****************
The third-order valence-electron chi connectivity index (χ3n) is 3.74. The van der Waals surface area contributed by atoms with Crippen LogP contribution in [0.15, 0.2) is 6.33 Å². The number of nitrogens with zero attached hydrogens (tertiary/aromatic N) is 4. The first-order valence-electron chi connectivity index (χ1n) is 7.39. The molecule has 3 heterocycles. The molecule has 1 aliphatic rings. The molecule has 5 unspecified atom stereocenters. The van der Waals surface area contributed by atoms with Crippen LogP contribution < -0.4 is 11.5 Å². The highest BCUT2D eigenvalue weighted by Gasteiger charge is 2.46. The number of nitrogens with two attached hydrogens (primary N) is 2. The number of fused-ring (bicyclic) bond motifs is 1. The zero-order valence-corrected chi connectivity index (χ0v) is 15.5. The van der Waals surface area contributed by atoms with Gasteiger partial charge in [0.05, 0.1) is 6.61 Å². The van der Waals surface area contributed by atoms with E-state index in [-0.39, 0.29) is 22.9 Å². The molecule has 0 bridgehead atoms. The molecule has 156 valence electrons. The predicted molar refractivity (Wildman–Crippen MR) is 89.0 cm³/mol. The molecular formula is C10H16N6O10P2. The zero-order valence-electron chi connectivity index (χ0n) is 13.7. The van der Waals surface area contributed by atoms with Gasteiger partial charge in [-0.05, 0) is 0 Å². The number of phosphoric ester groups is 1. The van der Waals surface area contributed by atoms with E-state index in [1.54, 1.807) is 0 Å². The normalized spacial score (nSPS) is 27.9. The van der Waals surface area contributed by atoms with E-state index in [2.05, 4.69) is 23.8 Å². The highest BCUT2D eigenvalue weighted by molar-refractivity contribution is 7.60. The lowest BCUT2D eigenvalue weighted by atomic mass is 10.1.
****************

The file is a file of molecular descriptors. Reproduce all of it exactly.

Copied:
The third-order valence-electron chi connectivity index (χ3n) is 3.74. The van der Waals surface area contributed by atoms with Crippen LogP contribution in [0.15, 0.2) is 6.33 Å². The number of nitrogens with zero attached hydrogens (tertiary/aromatic N) is 4. The first-order valence-electron chi connectivity index (χ1n) is 7.39. The molecule has 3 heterocycles. The molecule has 1 aliphatic rings. The molecule has 5 unspecified atom stereocenters. The van der Waals surface area contributed by atoms with Crippen LogP contribution < -0.4 is 11.5 Å². The highest BCUT2D eigenvalue weighted by Gasteiger charge is 2.46. The number of nitrogens with two attached hydrogens (primary N) is 2. The number of fused-ring (bicyclic) bond motifs is 1. The zero-order valence-corrected chi connectivity index (χ0v) is 15.5. The van der Waals surface area contributed by atoms with Gasteiger partial charge in [0.05, 0.1) is 6.61 Å². The van der Waals surface area contributed by atoms with E-state index in [-0.39, 0.29) is 22.9 Å². The molecule has 0 bridgehead atoms. The molecule has 156 valence electrons. The predicted molar refractivity (Wildman–Crippen MR) is 89.0 cm³/mol. The molecular formula is C10H16N6O10P2. The zero-order valence-electron chi connectivity index (χ0n) is 13.7. The van der Waals surface area contributed by atoms with Gasteiger partial charge in [-0.05, 0) is 0 Å². The number of phosphoric ester groups is 1. The van der Waals surface area contributed by atoms with E-state index in [1.54, 1.807) is 0 Å². The normalized spacial score (nSPS) is 27.9. The van der Waals surface area contributed by atoms with E-state index in [2.05, 4.69) is 23.8 Å². The highest BCUT2D eigenvalue weighted by molar-refractivity contribution is 7.60. The lowest BCUT2D eigenvalue weighted by atomic mass is 10.1.